Tunes for a Monday Morning
On Your Desk

Reaching for the Light

Heading for the light

To make art and to recover from a long illness are two things that are never an easy mix...and yet, I remind myself, the philosophers and spiritual traditions that I trust the most do not prioritize "ease" in the living of an artist's life. It is often precisely from what is hard that our best work grows, our ideas deepen, and our spirits mature.

The Irish Catholic poet/philosopher John O'Donohue (1956-2008) is a writer I've found myself re-reading often during these difficult months -- usually while sitting in the woods behind the studio, morning coffee in hand and Tilly close by. My little black familiar sits patiently, ears cocked and nose twitching in the rustling, breathing forest, as I turn the crackling pages and lose myself in O'Donohue's words . . . .

"When you become vulnerable," he says, "any ideal or perfect image of yourself falls away."

That's certainly true during periods of convalescence. Who am I during these long, quiet days when I can't write, or draw, or even think properly? What is left at the core; what is still me when the parts I value most are stripped away?

"Many people are addicted to perfection," he continues, " and in their pursuit of the ideal, they have no patience with vulnerability."

There's nothing wrong with ideals themselves, he hastens to add: "Every poet would like to write the ideal poem. Though they never achieve this, sometimes it glimmers through their best work. Ironically, the very beyondness of the idea is often the touch of presence that renders the work luminous. The beauty of the ideal awakens a passion and urgency that brings out the best in the person and calls forth the dream of excellence.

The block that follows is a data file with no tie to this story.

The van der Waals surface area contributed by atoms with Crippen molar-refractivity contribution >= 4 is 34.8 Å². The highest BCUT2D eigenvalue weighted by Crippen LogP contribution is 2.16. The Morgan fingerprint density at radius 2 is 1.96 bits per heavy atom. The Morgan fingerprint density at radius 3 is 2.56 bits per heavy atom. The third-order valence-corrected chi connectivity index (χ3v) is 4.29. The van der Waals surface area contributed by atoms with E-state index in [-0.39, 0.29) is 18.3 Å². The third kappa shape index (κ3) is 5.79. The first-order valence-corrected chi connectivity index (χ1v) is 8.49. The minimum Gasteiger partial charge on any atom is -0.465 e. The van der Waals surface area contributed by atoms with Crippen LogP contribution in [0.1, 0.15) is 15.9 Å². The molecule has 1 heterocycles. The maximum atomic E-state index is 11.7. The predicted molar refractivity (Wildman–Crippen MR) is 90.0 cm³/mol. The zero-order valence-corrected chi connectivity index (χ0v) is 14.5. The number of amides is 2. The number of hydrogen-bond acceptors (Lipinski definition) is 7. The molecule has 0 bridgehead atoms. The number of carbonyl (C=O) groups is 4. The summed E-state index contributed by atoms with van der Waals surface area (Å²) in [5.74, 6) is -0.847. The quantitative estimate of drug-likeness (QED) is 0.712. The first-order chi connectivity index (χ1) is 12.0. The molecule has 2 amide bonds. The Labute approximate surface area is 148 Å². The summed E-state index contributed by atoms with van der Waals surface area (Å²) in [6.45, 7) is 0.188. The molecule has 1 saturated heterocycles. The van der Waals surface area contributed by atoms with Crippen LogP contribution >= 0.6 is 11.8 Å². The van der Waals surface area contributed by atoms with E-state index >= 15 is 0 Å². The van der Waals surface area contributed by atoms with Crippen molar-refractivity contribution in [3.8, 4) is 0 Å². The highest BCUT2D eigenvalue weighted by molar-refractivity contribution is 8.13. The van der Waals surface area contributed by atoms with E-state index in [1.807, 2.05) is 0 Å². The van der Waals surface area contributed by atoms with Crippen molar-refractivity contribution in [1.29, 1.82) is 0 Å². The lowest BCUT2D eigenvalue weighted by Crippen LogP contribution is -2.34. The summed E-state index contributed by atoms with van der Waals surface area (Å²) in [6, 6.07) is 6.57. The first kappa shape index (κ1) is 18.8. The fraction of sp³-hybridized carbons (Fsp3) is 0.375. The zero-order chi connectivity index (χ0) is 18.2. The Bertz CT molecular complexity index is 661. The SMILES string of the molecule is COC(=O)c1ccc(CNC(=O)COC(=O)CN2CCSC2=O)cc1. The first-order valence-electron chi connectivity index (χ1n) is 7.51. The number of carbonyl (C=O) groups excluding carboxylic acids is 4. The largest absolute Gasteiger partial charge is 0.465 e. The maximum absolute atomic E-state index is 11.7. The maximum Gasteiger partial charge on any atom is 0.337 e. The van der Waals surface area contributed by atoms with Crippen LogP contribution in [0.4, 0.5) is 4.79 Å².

"The beauty of the true ideal is its hospitality towards woundedness, weakness, failure and fall-back. Yet so many people are infected with the virus of perfection. They cannot rest; they allow themselves no ease until they come close to the cleansed domain of perfection. This false notion of perfection does damage and puts their lives under great strain. It is a wonderful day in a life when one is finally able to stand before the long, deep mirror of one's own reflection and view oneself with appreciation, acceptance, and forgiveness. On that day one breaks through the falsity of images and expectations which have blinded one's spirit. One can only learn to see who one is when one learns to view oneself with the most intimate and forgiving compassion."

Who am I, then, when I glimpse into that mirror? A writer and artist still, on the days I can work and on the days when I can't. And also just a woman reading in the woods, a dog beside her. Healing. Healing.

Small black familiar

The text quoted comes from Beauty: The Invisible Embrace by John O'Donohue (HarperCollins, 2004).

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